In the wake of a historic global health and economic emergency – one that has demonstrated governments’ ability to act decisively and with unprecedented speed – can we expect publics to tolerate governments that embrace traditional approaches to service delivery?
It appears unlikely, in the view of this report’s author and contributors. The playing field has shifted, and the high expectations of today’s digital consumer society will no doubt be applied increasingly to governments for smart, secure use of technology and data, trusted and personalised services, faster response times, heightened transparency and greater accountability.
The pandemic has cut across the status quo and unlocked new ways of working that have been relatively successful and subject to ongoing improvements. In effect, the pandemic has precipitated a new way of ‘incubating’ innovation at an unheard-of pace – and one that governments traditionally have been averse to pursuing.
The pandemic has thereby shown a change in governments’ risk appetite regarding its processes, delivering in the current environment digital technology implementation, real-time results tracking, smart data use and electronic prescribing – all of which have been on government to-do lists for years without substantial progress.
Higher risk, heightened responses
This dramatic change in risk appetite has been driven by necessity. Governments have been forced to accept a higher risk posture in the face of the pandemic’s massive impact and the need for vastly accelerated decision making and reaction times.
In many instances, effective government responses to the pandemic have come at the expense of the usual rigor and diligence required of governments. To support people and economies, governments have relaxed spending rules, implemented rapid change and taken shortcuts that may expose them to risk.
The risk landscape in the post-pandemic new reality will likely be one that has emerged through each phase of the crisis, for instance:
- Many of the actions taken in the initial crisis reaction phase will need to be safely wound down over time, such as support payments, or they will need to be strengthened and moved to a sustainable footing.
- Resilience measures, such as new supply chains, will need to be tested and amended to ensure alignment, and reduce risk, to government outcomes and mission.
In managing risk, leaders should ensure that the control environment accelerates, rather than forcing the business of government to slow down. Having assurance frameworks in place to accurately measure the impact of government actions and programs will also emerge to reinforce agility and enhance future responses.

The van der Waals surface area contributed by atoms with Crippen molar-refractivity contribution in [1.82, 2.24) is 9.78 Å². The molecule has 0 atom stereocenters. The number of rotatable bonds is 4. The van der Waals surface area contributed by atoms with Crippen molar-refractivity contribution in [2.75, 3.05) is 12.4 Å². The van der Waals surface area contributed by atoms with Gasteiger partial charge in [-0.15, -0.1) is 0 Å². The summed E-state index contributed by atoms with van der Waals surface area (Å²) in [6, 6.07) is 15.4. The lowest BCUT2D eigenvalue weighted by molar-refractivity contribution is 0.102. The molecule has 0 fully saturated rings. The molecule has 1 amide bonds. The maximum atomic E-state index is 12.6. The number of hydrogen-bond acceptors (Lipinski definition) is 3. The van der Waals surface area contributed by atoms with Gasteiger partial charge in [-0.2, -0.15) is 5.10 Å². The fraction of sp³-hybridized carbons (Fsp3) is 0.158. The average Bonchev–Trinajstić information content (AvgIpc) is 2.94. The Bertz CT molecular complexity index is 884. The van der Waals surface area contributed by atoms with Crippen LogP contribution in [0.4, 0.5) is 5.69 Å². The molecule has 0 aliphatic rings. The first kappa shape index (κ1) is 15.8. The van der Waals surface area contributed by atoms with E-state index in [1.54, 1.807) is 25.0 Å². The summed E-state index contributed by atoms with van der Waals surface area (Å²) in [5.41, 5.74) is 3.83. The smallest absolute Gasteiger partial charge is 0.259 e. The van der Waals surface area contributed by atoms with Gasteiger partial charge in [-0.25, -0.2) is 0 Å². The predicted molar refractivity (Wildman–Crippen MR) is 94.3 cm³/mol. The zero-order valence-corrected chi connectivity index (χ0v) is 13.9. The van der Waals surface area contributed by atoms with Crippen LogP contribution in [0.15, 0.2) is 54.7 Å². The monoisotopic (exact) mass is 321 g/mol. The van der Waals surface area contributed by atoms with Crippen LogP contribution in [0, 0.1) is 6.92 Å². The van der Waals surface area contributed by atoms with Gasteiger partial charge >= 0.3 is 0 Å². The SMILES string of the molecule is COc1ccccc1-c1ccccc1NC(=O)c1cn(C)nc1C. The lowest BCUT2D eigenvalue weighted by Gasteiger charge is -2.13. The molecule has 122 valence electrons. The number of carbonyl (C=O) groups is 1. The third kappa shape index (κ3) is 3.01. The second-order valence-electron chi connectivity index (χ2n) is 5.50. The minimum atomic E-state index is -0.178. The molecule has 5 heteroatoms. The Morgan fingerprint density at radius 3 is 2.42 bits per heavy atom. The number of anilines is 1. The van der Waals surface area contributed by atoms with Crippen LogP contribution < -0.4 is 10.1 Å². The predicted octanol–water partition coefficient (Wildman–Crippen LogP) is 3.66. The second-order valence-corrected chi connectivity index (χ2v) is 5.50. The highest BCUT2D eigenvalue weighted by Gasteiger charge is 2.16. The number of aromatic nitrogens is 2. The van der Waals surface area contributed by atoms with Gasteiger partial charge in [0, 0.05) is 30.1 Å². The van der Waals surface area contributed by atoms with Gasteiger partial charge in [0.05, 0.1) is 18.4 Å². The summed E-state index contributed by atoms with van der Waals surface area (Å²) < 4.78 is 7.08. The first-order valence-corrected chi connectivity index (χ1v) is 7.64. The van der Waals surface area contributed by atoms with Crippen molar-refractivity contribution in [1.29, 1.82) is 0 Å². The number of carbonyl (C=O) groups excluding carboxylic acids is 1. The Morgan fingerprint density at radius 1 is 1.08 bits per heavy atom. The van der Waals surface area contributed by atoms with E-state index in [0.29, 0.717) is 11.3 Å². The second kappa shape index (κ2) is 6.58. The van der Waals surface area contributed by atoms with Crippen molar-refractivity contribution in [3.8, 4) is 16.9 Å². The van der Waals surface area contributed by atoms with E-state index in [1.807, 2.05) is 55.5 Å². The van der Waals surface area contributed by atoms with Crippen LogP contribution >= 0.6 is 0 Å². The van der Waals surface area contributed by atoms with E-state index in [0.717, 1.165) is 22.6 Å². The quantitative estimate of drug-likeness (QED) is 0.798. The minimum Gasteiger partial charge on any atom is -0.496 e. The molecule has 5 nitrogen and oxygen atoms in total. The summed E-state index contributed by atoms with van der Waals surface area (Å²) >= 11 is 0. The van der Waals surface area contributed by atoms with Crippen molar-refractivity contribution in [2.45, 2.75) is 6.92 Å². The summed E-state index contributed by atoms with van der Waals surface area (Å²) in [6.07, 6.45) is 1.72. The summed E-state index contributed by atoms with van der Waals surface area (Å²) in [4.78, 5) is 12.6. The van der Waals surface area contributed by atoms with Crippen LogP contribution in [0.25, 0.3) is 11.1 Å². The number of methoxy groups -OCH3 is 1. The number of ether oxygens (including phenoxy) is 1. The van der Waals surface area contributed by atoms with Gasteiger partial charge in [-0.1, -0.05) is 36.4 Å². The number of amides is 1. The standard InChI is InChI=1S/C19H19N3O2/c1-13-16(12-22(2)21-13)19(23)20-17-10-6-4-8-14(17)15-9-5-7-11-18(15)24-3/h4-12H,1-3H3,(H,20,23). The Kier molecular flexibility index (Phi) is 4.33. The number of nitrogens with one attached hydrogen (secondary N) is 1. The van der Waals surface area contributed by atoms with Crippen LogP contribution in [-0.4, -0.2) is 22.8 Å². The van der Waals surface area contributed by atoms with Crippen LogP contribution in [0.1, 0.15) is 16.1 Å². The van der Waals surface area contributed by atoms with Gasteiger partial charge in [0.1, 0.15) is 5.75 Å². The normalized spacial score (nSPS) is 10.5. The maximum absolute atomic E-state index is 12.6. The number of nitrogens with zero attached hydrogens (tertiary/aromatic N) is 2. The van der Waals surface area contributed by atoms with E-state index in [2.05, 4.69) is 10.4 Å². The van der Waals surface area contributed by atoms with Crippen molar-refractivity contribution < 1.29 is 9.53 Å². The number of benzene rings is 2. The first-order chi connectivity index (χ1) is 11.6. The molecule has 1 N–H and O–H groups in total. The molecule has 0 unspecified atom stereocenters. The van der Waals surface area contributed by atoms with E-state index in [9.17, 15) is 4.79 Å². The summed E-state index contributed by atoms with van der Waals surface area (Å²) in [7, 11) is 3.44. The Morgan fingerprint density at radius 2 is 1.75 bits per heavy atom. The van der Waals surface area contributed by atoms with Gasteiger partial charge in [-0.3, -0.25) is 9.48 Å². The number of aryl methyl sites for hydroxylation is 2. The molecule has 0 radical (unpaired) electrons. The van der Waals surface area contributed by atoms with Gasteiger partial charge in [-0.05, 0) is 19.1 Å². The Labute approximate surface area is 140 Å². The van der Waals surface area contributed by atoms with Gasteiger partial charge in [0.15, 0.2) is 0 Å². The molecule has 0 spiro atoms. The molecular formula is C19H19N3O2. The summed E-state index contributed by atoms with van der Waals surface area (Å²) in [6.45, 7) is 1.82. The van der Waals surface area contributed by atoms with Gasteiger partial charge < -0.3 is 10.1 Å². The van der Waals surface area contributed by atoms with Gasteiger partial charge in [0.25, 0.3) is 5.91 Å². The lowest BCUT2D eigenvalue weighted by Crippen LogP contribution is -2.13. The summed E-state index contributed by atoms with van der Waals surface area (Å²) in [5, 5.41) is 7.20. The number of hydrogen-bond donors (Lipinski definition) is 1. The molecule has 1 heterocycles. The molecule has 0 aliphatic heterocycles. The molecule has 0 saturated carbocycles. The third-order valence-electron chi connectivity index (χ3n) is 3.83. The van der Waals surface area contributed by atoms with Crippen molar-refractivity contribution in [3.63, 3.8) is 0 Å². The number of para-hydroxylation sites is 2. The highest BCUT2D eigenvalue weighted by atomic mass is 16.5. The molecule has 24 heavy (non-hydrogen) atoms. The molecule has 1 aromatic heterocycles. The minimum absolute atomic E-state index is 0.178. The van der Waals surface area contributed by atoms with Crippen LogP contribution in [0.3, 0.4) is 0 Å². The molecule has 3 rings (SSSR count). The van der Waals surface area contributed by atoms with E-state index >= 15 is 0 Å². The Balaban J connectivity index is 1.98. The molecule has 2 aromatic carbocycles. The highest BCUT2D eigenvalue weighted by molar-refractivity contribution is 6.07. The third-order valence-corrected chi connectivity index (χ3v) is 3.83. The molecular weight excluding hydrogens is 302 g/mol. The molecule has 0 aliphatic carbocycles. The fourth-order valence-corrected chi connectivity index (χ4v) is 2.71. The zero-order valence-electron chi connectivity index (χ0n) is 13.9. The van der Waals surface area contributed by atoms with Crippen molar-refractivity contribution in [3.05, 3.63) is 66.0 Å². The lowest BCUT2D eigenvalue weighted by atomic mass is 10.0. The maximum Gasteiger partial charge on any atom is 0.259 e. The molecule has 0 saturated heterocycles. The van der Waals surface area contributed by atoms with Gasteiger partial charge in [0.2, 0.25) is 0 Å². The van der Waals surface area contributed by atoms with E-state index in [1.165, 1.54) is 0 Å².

Effective execution remains a ‘struggle’
We expect governments may recognise the wisdom of staying the course rather than slipping back to a traditional approach. Governments have no doubt learned that, unlike past reliance on high levels of preparedness, due process and fully baked programs deemed optimal for delivery, the future will be more about heightened responsiveness that exploits the power and reliability of digital technology, data use and self-service capabilities.
“Governments are pretty well attuned to the risk issues they face – the true challenge lies in government’s ability to execute and implement,” says Liz Forsyth, KPMG Global Head, Infrastructure, Government and Healthcare. “Government can consider risk very competently but its most-significant risk today lies in its response. Governments struggle with that. Execution and implementation represent significant challenges, particularly in a very time-constrained environment such as we’ve seen during the pandemic.”
Saudi Arabia, for example, has seen “a much more self-forgiving government that is taking action as needed while allowing itself to perfect its approach later,” says Ismail Alani, Head of Government and Public Sector at KPMG in Saudi Arabia. “Acting fast rather than acting ‘spot on’ has become the norm. This is especially tangible in digitalisation of the customer experience, where a certain level of error and risk is now allowed to implement new technologies.”
Reshaping approaches in order to accept a higher level of ambiguity concerning risk – as seen everywhere during the pandemic – is the way forward. Dynamic risk approaches will ideally include real-time visibility of program implementation and transparency. Risks can be quickly identified and mitigated, and the performance of programs and services can be both sustained and demonstrated by a strong evidence base.
The pandemic has prompted a rapid and radical change in risk appetite and posture as nations race to meet today’s emergencies. This dramatic change driven by necessity reflects future possibilities for a modernised approach to risk – one that will significantly accelerate program development, delivery and performance.
Having assurance frameworks in place to accurately measure the impact of government actions and programs will reinforce agility and enhance future responses. Government can be confident that the impact of its investment or intervention aligns with expectations and decision making.
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